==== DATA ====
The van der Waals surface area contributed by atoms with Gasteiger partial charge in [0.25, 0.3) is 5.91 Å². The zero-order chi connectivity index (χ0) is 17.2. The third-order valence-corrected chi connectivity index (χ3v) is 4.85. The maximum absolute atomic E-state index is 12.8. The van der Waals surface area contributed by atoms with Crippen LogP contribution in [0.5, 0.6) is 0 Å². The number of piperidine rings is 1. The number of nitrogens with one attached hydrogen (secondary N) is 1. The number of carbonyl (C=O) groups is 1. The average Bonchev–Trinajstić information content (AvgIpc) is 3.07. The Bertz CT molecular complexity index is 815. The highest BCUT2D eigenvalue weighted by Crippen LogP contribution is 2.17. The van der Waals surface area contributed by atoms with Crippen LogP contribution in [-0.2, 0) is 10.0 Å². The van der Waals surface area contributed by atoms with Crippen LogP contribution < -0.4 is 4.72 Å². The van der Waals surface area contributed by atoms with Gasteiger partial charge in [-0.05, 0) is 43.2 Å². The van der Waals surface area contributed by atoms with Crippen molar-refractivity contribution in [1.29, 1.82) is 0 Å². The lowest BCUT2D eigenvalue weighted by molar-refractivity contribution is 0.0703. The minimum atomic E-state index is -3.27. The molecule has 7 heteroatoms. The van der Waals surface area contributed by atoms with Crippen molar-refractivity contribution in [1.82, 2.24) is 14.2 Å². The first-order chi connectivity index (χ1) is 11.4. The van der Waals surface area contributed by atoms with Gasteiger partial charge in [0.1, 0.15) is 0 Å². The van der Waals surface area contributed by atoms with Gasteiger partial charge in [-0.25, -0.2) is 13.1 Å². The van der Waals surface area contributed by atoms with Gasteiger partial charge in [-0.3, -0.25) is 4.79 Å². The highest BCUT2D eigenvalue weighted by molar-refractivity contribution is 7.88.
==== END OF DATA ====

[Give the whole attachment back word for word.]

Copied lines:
The van der Waals surface area contributed by atoms with Gasteiger partial charge in [0.25, 0.3) is 5.91 Å². The zero-order chi connectivity index (χ0) is 17.2. The third-order valence-corrected chi connectivity index (χ3v) is 4.85. The maximum absolute atomic E-state index is 12.8. The van der Waals surface area contributed by atoms with Crippen LogP contribution in [0.5, 0.6) is 0 Å². The number of piperidine rings is 1. The number of nitrogens with one attached hydrogen (secondary N) is 1. The number of carbonyl (C=O) groups is 1. The average Bonchev–Trinajstić information content (AvgIpc) is 3.07. The Bertz CT molecular complexity index is 815. The highest BCUT2D eigenvalue weighted by Crippen LogP contribution is 2.17. The van der Waals surface area contributed by atoms with Crippen LogP contribution in [-0.2, 0) is 10.0 Å². The van der Waals surface area contributed by atoms with Crippen LogP contribution < -0.4 is 4.72 Å². The van der Waals surface area contributed by atoms with Gasteiger partial charge in [-0.05, 0) is 43.2 Å². The van der Waals surface area contributed by atoms with Crippen molar-refractivity contribution in [1.29, 1.82) is 0 Å². The lowest BCUT2D eigenvalue weighted by molar-refractivity contribution is 0.0703. The minimum atomic E-state index is -3.27. The molecule has 7 heteroatoms. The van der Waals surface area contributed by atoms with Crippen molar-refractivity contribution in [1.82, 2.24) is 14.2 Å². The first-order chi connectivity index (χ1) is 11.4. The van der Waals surface area contributed by atoms with Gasteiger partial charge in [0.1, 0.15) is 0 Å². The van der Waals surface area contributed by atoms with Gasteiger partial charge in [-0.25, -0.2) is 13.1 Å². The van der Waals surface area contributed by atoms with Gasteiger partial charge in [-0.3, -0.25) is 4.79 Å². The highest BCUT2D eigenvalue weighted by molar-refractivity contribution is 7.88.